If you have been a follower of Namibian music over the past 20 years and don’t get excited about the sheer brilliance this country has produced, then you haven’t been listening to music. Walvis Bay, the Namibian coastal town played host to the 7th Namibian Annual Music Awards over the past weekend. This year the NAMAs was a blend of the old and the new leaving one with memoirs of a night filled with highlights and lowlights to accompany the star-studded event!
Beyond a doubt, Gazza is the crème of the crop of this year’s NAMAs. Not only did he bag a total of four awards which includes Best Album of the Year, Best Collaboration and Male Artist of the Year but he was also given special recognition for his contribution to the Namibian music industry. And if you skipped the math in reference to the price monies, Gazza collected N$ 210 000 in two days. So music does pay.
Off to a flying start too was ‘new kid on the block’ Monique English, who walked away with one of the most coveted awards of the night. Her ‘Since 1994’ hit ensured that she snatched the Female Artist of The Year. Her biography records one album, two singles, numerous curtain raisers for big artists and if age counts, she is just 22. She also became N$100 000 richer on the last night of the awards. We hope she doesn’t pull a Linda or Ann Singer on the art form.
Young T also beat some fierce competitors to take home the Best Song of the Year and Best Kwaito awards. Although this was his first ever award ceremony, Young T was nowhere to be seen at the NAMAs. The artist has in the past criticised the awards for not recognizing his talent. We hope he continues doing good music.
Other winners worth mentioning were Oteya, walking away with the Best Soukous/Kwasa and Best Music Video awards adding to her collection of accolades while Jaleel was named the Best Newcomer. Sally Boss Madam was given kudos as Best Single and Best Radio song for her ‘Natural’ smash hit. Many say this was a long time coming considering the artist being recognized outside the country last year.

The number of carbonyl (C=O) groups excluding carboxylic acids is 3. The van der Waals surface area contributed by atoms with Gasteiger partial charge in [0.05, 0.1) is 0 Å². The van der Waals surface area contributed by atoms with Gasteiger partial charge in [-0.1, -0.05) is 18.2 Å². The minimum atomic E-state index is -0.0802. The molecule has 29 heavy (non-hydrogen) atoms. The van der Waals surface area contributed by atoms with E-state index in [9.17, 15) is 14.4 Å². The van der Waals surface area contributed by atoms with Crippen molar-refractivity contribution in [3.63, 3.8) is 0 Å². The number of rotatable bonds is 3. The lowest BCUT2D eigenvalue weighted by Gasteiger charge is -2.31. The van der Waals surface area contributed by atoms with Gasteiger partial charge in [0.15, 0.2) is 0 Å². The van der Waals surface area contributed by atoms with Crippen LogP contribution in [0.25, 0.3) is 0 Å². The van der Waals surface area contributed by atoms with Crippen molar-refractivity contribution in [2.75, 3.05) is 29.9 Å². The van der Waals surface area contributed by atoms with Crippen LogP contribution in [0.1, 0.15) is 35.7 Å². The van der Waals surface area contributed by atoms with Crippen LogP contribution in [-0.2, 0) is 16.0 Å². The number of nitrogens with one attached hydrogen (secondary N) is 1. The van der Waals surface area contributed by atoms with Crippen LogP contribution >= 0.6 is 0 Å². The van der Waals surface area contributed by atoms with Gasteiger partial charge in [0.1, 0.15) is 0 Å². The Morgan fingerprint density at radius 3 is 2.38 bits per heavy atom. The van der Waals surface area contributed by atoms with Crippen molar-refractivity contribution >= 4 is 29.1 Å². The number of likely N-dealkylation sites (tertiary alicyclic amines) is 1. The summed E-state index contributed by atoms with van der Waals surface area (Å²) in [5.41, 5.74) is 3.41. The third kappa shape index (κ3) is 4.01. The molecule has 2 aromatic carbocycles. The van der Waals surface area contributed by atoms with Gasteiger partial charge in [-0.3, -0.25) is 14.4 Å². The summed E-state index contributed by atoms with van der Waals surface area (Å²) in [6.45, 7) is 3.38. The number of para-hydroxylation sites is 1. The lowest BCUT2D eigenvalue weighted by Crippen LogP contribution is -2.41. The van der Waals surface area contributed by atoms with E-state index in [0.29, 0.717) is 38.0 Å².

Maranatha proved to be a crest of the wave by scooping both awards in the categories where she was nominated. The Namibian Dessert Queen did not manage to secure a seat at the table succumbing to loss in all categories in which she was nominated. We hope she lives to fight another day and doesn’t follow in the footsteps of history’s bitter losers.
Adora brought back memories of Exit when she failed to scoop a single award from her seven nominations. Nevertheless she was consoled with the Most Disciplined Artist award and gave a splendid acceptance speech. The old newcomer, dressed in a very youthful dress delivered a stunning performance though. And oh yes, Sunny Boy is still doing music but it just was not his night.
Jericho also made a huge comeback when he won the Best Hip/Hop award leaving the audience with questions. “I messed up a lot of times but I am back and I am going to be a good example to the young ones,” he said during his acceptance speech.
Having been ahead of the nominees pack, Bradley Anthony was close but no cigar for scooping only two awards from his eight nominations. Meanwhile, the dices were loaded for Diop this year as he finally walked away with the Best Oviritje after six years of being nominated. Good things come to those who wait perhaps.
On another note Elemotho was honoured with the Lifetime Achievement Award for his contribution to the Namibian music industry; something different as this award was previously awarded to the late musicians. The legendary elder delivered a stunning performance, proving why he is in a league of his own.
This year saw a lot of fresh talent scooping awards at the NAMAs. Only a year old in the journalism industry June Shimuoshili clinched the Best Entertainment Journalist of the Year award while Lukas Nambala who haven’t been in the industry for long walked away with the Best Radio DJ award, elbowing established names like DJ Maldini, Che Ulenga, Nashawn and Jan de Waal. Sam-E Lee Jones also walked away with the Best Producer kudos to his work on Gazza’s Pumumu album.